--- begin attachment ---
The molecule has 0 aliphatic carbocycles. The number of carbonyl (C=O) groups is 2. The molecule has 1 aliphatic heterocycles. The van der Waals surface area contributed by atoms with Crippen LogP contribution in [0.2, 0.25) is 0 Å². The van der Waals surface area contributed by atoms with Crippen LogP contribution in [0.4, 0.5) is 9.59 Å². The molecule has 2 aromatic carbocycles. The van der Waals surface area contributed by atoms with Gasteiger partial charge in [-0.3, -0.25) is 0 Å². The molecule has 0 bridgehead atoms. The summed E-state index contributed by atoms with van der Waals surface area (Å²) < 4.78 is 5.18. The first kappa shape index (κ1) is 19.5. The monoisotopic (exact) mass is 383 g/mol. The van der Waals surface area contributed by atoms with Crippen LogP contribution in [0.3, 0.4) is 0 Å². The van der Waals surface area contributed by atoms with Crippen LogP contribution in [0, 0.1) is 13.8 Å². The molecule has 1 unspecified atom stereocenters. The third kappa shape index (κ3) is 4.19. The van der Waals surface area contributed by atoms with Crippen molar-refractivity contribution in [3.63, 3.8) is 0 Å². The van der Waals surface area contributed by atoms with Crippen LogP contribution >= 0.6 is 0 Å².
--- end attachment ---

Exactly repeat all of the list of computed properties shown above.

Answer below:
The molecule has 0 aliphatic carbocycles. The number of carbonyl (C=O) groups is 2. The molecule has 1 aliphatic heterocycles. The van der Waals surface area contributed by atoms with Crippen LogP contribution in [0.2, 0.25) is 0 Å². The van der Waals surface area contributed by atoms with Crippen LogP contribution in [0.4, 0.5) is 9.59 Å². The molecule has 2 aromatic carbocycles. The van der Waals surface area contributed by atoms with Gasteiger partial charge in [-0.3, -0.25) is 0 Å². The molecule has 0 bridgehead atoms. The summed E-state index contributed by atoms with van der Waals surface area (Å²) < 4.78 is 5.18. The first kappa shape index (κ1) is 19.5. The monoisotopic (exact) mass is 383 g/mol. The van der Waals surface area contributed by atoms with Crippen LogP contribution in [0.3, 0.4) is 0 Å². The van der Waals surface area contributed by atoms with Crippen LogP contribution in [0, 0.1) is 13.8 Å². The molecule has 1 unspecified atom stereocenters. The third kappa shape index (κ3) is 4.19. The van der Waals surface area contributed by atoms with Crippen molar-refractivity contribution in [3.63, 3.8) is 0 Å². The van der Waals surface area contributed by atoms with Crippen LogP contribution >= 0.6 is 0 Å².